Even when you felt a maiden defeat – the 3-1 loss to Sharjah at the end of February – might have derailed them, they answered emphatically in their next game, thrashing second-placed Wahda 6-2. Again they could have wilted after Balasz Dzsudzsak levelled the game when Al Ain had gone 2-0 up. But four goals in the final 18 minutes set up a four-game winning run which carried them all the way to a milestone title.
Ahmed Barman insists personal glory does not concern him, only collective success with his team-mates as Al Ain go in search of a record-extending 13th UAE top-flight crown.
UAE international Barman, 24, has been an almost ever-present for Zoran Mamic’s side in a near flawless campaign that has seen them lose just once in 20 league games.
Barman has played 18 of those games in the heart of Al Ain’s midfield, but he has been overlooked for the end of season AGL awards and does not feature on the 10-man shortlist for the Best Emirati Player – which does include team-mates Rayan Yaslam, Omar Abdulrahman, Ismail Ahmed and Mohanad Salem.
But ahead of a pivotal clash with the fourth-placed Blue Wave who have lost just one league game since Serbian coach Ivan Jovanovic returned for a second stint in January, Barman says he is more interested on lifting the league title as opposed to individual accolades.
“I think there are evaluation committees better to ask this question,” said Barman when asked in the pre-match press conference whether he was irked by not being nominated for the Best Emirati Player award.
“The truth is every player wishes to enter the competition for the end of season awards, but I am satisfied and happy at the level I am at with my team, thanks to the guidance of the coach, and all I want is to help my fellow players and compete for the championship.
“I am very happy to compete for Al Ain for the league prizes and any personal award would come second compared to being crowned a league title winner with the club.”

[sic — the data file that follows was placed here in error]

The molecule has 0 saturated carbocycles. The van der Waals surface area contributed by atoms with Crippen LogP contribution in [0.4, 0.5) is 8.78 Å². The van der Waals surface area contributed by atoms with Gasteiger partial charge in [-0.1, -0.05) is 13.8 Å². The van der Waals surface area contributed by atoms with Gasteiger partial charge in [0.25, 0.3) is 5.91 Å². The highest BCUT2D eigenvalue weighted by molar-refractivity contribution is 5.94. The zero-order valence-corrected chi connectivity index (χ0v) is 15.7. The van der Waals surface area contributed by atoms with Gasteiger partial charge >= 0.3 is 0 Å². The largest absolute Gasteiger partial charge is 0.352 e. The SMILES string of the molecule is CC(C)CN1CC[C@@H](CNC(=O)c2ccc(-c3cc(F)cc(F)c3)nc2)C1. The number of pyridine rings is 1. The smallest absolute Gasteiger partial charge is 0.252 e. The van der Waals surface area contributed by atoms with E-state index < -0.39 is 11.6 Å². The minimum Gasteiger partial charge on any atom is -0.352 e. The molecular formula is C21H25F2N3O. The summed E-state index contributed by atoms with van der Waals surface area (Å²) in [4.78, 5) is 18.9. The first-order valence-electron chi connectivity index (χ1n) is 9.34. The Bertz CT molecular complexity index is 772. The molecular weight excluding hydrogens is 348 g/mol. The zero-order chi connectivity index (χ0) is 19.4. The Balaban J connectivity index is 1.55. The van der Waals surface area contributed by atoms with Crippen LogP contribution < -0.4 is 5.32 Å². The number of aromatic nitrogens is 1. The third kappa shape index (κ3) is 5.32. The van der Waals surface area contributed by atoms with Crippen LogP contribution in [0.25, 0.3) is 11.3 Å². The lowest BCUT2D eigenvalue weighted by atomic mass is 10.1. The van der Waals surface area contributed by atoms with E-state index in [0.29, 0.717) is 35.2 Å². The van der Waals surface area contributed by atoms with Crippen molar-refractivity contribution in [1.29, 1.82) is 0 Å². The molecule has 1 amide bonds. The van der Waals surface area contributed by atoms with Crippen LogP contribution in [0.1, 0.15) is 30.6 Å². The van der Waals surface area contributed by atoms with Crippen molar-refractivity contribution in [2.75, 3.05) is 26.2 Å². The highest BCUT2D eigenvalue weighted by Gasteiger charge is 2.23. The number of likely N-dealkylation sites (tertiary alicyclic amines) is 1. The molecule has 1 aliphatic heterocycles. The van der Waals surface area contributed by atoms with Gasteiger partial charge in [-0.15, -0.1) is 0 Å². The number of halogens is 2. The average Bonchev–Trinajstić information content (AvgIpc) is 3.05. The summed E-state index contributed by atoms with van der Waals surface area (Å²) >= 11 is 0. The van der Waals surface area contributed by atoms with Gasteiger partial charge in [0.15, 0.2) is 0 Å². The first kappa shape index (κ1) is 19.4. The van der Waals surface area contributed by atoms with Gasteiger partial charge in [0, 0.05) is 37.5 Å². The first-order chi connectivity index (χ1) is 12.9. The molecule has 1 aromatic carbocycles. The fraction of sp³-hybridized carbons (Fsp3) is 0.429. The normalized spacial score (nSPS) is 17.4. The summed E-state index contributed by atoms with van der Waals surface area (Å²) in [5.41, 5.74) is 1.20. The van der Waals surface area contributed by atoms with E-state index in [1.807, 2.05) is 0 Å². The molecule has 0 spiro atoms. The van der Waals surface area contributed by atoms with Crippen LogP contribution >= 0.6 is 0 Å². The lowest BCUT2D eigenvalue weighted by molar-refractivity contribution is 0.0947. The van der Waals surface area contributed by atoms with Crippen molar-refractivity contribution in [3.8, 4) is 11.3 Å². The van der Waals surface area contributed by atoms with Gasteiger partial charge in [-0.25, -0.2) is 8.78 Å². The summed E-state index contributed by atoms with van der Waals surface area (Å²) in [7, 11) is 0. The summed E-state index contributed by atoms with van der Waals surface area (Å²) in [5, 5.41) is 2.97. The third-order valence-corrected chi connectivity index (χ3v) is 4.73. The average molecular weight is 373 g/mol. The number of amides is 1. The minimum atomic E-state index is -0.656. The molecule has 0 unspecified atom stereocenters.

Mamic, meanwhile, insists he won’t be thinking at all of winning the title on Saturday.
“I do not think at all about the celebrations as much as our focus on providing the level which leads us to win the game,” said the Croatian.
Despite the carrot of winning a first major title of his tenure and a maiden trophy since the 2015 Arabian Gulf Super Cup dangling in front of him, Mamic knows his side face a tricky task, with Nasr aiming to climb into the coveted third automatic AFC Champions League slot with victory.
“We are well aware our next game against Al Nasr will not be easy, especially since they have been playing at a high level in their last seven league games. I think that if they started the season at the same level they would be on top of the table.”
Barman reiterated the threat posed by the Blue Wave and their coach Ivanovic, who replaced former Italy manager Cesare Prandelli – who had ironically been brought in to replace him in October 2016 – at the beginning of the year.
“The opponents have been good for the past seven rounds, but we are required to be strong enough to achieve the best result with respect to our ambitions, regardless of the pressures we face,” added Barman.
“We are certainly going to the opposing team’s stadium with the ambition of winning and every game we consider as a final. We seek to show our best and hope to perform in line with our personal ambitions and satisfy the fans of the club.”
Jovanovic said he expects a great game between the two rivals, with both having huge motivation for victory.
“Without a doubt there will be a strong and enjoyable match for the two teams as well as the fans, as each team has a lot of motivation to win,” said the 55-year-old.
“We will enter the game to win to maintain third place qualify for the AFC Champions League.”
Nasr were usurped of third-place on Friday following Bur Dubai rivals Al Wasl’s 2-0 win over Hatta.